For more information on this and solar energy in general, check out this story from Business Green.

Thursday, April 23, 2009

Pikes removes monthly fee from FastLane transponders

At its board meeting yesterday, the Mass Turnpike Authority voted to remove the 50 cent per month fee associated with FastLane transponders to encourage more people to get them. The Pike began offering the transponders for "free" in February (they used to cost $25.95) with the monthly fee attached.

However, after backups as long as eight miles that lasted several hours at toll plazas on the Pike during the Easter weekend, Pike officials began rethinking the policy.

“There should be absolutely no reason why everyone in the Commonwealth wouldn’t have a transponder,” Transportation Secretary Jim Aloisi said after members voted to keep the transponders free of charge. While Aloisi has not done the best job of managing the Pike, he's right about this at least.

Fast Lane transponders can be applied for online at or by calling 1-877-627-7745. Transponders can also be picked up in person at the Fast Lane service centers in Auburn, Natick, and East Boston, as well as at many Registry of Motor Vehicles branch offices.

Wednesday, April 22, 2009

Earth Day for beginners

While sites such as The Daily Green and Business Green help readers celebrate Earth Day every day, The Daily Green has done a good job today of compiling a sort of beginner's guide for people who are looking for where to start when it comes to living a greener life.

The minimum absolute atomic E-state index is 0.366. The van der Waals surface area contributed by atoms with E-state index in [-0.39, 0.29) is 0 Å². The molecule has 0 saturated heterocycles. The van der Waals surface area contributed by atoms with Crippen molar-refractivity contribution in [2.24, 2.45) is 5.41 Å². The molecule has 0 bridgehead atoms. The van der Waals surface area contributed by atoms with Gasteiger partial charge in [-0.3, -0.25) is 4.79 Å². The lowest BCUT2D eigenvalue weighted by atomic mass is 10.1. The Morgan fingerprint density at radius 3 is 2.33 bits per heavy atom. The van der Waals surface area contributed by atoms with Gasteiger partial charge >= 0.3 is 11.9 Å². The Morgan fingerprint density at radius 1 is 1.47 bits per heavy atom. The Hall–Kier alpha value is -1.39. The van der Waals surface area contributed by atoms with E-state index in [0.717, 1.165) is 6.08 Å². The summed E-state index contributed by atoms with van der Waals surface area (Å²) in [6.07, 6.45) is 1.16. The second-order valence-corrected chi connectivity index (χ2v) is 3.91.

As you'll learn as you look at some of the resources in the guide, the idea that going green has to cost you more money simply is not true. There are hundreds of ways to live a greener life that will actually save you money. In addition to tips for saving money, you'll find Earth Day facts, tips on how to help the environment, and ways to improve the greenness of your diet in the guide.

Tuesday, April 21, 2009

Nine uses for ketchup that can save you time and money

We all have those extra packets of ketchup in our desk or car as well as that half-empty bottle of the condiment in our fridge just sitting there. Instead of letting them go to waste, The Daily Green has a list of nine ways to use ketchup that can be fun, save money, save time, or do all three.

From cleaning pots and pans or even your car to repairing the damage chlorine does to hair, there are many surprising uses for ketchup that you probably never thought of. Check out this story from The Daily Green to read more about creative ways to use ketchup.

Monday, April 20, 2009

Earth Day 2009 approaches

With Earth Day coming up on Wednesday, many of you may be wondering how you can celebrate and observe this occasion. While the traditional method of celebration is planting a tree, there are other things you can do as well.